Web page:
The National Academy of Sciences (NAS) has released proceedings from a February 2020 symposium that summarizes discussions among leading business, academic, and government professionals on the future of science policy in the U.S. and whether the modern research architecture needs to be reconfigured to meet 21st century challenges.
“We need to find ways to make all of our institutions, including my own, more responsive and nimble in a fast-moving world,” said Marcia McNutt, President of NAS. “We must ask if we are doing enough to inspire, nurture, and cultivate our young people. We have to encourage diversity and inclusion and create an informed citizenry that values decision-making and policies based on science and evidence.”
Drawing on remarks from a number of leaders—including former NSF Director France Córdova, Massachusetts Institute of Technology President Rafael Reif, former Lockheed Martin Corp CEO Norman Augustine, and Alan Alda Center for Communicating Science founder Alan Alda—the report examines future pathways to leadership in science, how to respond to an evolving research enterprise, communicating science to the public, the evolution of the government-university research partnership, and connecting basic research with economic growth.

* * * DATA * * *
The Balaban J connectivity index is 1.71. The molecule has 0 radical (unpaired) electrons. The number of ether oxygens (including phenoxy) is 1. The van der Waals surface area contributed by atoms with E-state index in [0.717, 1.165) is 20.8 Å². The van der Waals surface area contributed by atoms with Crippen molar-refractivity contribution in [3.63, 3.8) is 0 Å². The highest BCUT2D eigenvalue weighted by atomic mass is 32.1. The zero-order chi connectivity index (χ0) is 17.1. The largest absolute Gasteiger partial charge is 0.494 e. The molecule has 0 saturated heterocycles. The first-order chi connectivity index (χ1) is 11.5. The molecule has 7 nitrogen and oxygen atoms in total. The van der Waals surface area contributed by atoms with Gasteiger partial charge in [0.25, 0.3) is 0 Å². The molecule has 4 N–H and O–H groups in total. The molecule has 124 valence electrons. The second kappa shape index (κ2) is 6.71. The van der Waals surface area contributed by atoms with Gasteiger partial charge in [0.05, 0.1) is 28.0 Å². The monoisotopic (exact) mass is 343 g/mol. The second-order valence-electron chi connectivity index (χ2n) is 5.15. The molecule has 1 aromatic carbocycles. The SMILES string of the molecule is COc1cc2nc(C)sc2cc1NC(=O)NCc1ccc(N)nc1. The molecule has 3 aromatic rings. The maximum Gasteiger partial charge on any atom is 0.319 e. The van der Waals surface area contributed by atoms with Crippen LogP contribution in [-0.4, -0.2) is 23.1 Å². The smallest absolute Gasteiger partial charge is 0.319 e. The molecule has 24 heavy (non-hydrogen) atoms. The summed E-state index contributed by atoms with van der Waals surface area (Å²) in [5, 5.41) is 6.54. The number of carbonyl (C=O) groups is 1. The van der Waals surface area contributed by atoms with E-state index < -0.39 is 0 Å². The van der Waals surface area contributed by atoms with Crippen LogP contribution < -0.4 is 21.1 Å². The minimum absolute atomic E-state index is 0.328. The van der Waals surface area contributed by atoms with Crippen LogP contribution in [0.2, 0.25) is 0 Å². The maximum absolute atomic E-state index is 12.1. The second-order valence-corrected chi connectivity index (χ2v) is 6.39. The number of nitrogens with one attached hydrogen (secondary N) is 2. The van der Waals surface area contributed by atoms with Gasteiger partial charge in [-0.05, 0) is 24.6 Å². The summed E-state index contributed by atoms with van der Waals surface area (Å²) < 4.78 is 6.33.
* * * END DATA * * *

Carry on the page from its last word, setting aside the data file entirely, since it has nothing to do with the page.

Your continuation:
The report, The Endless Frontier: The Next 75 Years in Science, concludes with four take-home messages from McNutt “to ensure that science remains the endless frontier.” The first highlights education: “Science needs more exciting new projects to attract young people to research—It also needs to prepare and reach out to everyone, not just to the members of particular groups.” The second message emphasizes the need for scientists to effectively engage with the public, with communication going “in both directions, so scientists learn what members of the public think and need and what it takes to earn the public’s trust.” The third point underlines the importance of a diversified research portfolio to ensure research dollars are spent in the most effective way. The final take-home message involves the re-envisioning of the reward system in science and the need for science to be much more inclusive, distributed, and participatory.
The symposium was held in partnership with The Kavli Foundation and the Alfred P. Sloan Foundation to mark the 75th anniversary of the publication of Vannevar Bush’s report Science: The Endless Frontier, which created a blueprint for U.S. scientific research after World War II.